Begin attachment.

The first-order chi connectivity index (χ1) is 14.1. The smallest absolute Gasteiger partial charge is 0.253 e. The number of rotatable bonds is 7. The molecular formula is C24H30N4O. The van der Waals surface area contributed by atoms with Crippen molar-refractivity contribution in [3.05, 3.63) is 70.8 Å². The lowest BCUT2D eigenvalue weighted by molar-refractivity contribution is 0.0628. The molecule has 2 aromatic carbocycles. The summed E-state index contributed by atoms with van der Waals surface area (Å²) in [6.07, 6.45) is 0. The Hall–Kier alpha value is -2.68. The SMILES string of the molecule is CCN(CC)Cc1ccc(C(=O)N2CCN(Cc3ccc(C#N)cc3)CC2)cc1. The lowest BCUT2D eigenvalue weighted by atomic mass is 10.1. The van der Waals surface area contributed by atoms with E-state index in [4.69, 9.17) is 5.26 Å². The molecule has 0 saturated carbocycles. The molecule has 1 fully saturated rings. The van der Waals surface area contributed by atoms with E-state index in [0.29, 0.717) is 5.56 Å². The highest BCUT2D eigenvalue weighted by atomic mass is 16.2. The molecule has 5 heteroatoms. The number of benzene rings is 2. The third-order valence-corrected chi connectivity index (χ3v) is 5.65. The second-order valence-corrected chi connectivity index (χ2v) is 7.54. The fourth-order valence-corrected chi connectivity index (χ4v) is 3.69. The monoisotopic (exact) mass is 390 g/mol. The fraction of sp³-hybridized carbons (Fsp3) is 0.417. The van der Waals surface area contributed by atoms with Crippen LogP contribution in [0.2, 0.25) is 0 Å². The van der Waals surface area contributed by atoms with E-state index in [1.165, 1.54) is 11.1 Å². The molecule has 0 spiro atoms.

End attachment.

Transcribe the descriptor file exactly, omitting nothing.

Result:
The first-order chi connectivity index (χ1) is 14.1. The smallest absolute Gasteiger partial charge is 0.253 e. The number of rotatable bonds is 7. The molecular formula is C24H30N4O. The van der Waals surface area contributed by atoms with Crippen molar-refractivity contribution in [3.05, 3.63) is 70.8 Å². The lowest BCUT2D eigenvalue weighted by molar-refractivity contribution is 0.0628. The molecule has 2 aromatic carbocycles. The summed E-state index contributed by atoms with van der Waals surface area (Å²) in [6.07, 6.45) is 0. The Hall–Kier alpha value is -2.68. The SMILES string of the molecule is CCN(CC)Cc1ccc(C(=O)N2CCN(Cc3ccc(C#N)cc3)CC2)cc1. The lowest BCUT2D eigenvalue weighted by atomic mass is 10.1. The van der Waals surface area contributed by atoms with E-state index in [4.69, 9.17) is 5.26 Å². The molecule has 0 saturated carbocycles. The molecule has 1 fully saturated rings. The van der Waals surface area contributed by atoms with E-state index in [0.29, 0.717) is 5.56 Å². The highest BCUT2D eigenvalue weighted by atomic mass is 16.2. The molecule has 5 heteroatoms. The number of benzene rings is 2. The third-order valence-corrected chi connectivity index (χ3v) is 5.65. The second-order valence-corrected chi connectivity index (χ2v) is 7.54. The fourth-order valence-corrected chi connectivity index (χ4v) is 3.69. The monoisotopic (exact) mass is 390 g/mol. The fraction of sp³-hybridized carbons (Fsp3) is 0.417. The van der Waals surface area contributed by atoms with Crippen LogP contribution in [0.2, 0.25) is 0 Å². The van der Waals surface area contributed by atoms with E-state index in [1.165, 1.54) is 11.1 Å². The molecule has 0 spiro atoms.